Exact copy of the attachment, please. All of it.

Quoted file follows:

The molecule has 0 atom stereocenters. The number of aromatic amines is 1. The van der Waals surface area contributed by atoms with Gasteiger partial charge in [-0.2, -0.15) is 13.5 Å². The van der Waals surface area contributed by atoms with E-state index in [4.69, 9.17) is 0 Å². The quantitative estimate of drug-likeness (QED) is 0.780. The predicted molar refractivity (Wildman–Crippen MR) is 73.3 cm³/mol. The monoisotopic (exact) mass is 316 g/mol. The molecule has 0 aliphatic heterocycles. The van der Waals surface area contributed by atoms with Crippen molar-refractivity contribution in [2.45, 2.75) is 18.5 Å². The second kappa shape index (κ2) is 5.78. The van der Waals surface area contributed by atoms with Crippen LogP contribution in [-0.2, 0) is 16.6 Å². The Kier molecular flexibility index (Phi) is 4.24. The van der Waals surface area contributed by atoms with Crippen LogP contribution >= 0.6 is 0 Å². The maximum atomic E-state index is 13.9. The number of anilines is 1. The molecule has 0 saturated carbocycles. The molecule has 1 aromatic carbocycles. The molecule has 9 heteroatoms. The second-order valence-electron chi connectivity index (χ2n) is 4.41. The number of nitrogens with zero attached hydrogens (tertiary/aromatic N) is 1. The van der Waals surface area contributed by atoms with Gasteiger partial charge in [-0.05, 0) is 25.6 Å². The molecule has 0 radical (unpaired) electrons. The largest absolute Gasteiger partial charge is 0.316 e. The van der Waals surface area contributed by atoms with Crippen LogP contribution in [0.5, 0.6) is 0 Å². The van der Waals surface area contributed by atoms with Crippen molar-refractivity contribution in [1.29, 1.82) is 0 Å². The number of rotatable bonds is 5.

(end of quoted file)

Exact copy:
The molecule has 0 atom stereocenters. The number of aromatic amines is 1. The van der Waals surface area contributed by atoms with Gasteiger partial charge in [-0.2, -0.15) is 13.5 Å². The van der Waals surface area contributed by atoms with E-state index in [4.69, 9.17) is 0 Å². The quantitative estimate of drug-likeness (QED) is 0.780. The predicted molar refractivity (Wildman–Crippen MR) is 73.3 cm³/mol. The monoisotopic (exact) mass is 316 g/mol. The molecule has 0 aliphatic heterocycles. The van der Waals surface area contributed by atoms with Crippen molar-refractivity contribution in [2.45, 2.75) is 18.5 Å². The second kappa shape index (κ2) is 5.78. The van der Waals surface area contributed by atoms with Crippen LogP contribution in [-0.2, 0) is 16.6 Å². The Kier molecular flexibility index (Phi) is 4.24. The van der Waals surface area contributed by atoms with Crippen LogP contribution >= 0.6 is 0 Å². The maximum atomic E-state index is 13.9. The number of anilines is 1. The molecule has 0 saturated carbocycles. The molecule has 1 aromatic carbocycles. The molecule has 9 heteroatoms. The second-order valence-electron chi connectivity index (χ2n) is 4.41. The number of nitrogens with zero attached hydrogens (tertiary/aromatic N) is 1. The van der Waals surface area contributed by atoms with Gasteiger partial charge in [-0.05, 0) is 25.6 Å². The molecule has 0 radical (unpaired) electrons. The largest absolute Gasteiger partial charge is 0.316 e. The van der Waals surface area contributed by atoms with Crippen LogP contribution in [0.5, 0.6) is 0 Å². The van der Waals surface area contributed by atoms with Crippen molar-refractivity contribution in [1.29, 1.82) is 0 Å². The number of rotatable bonds is 5.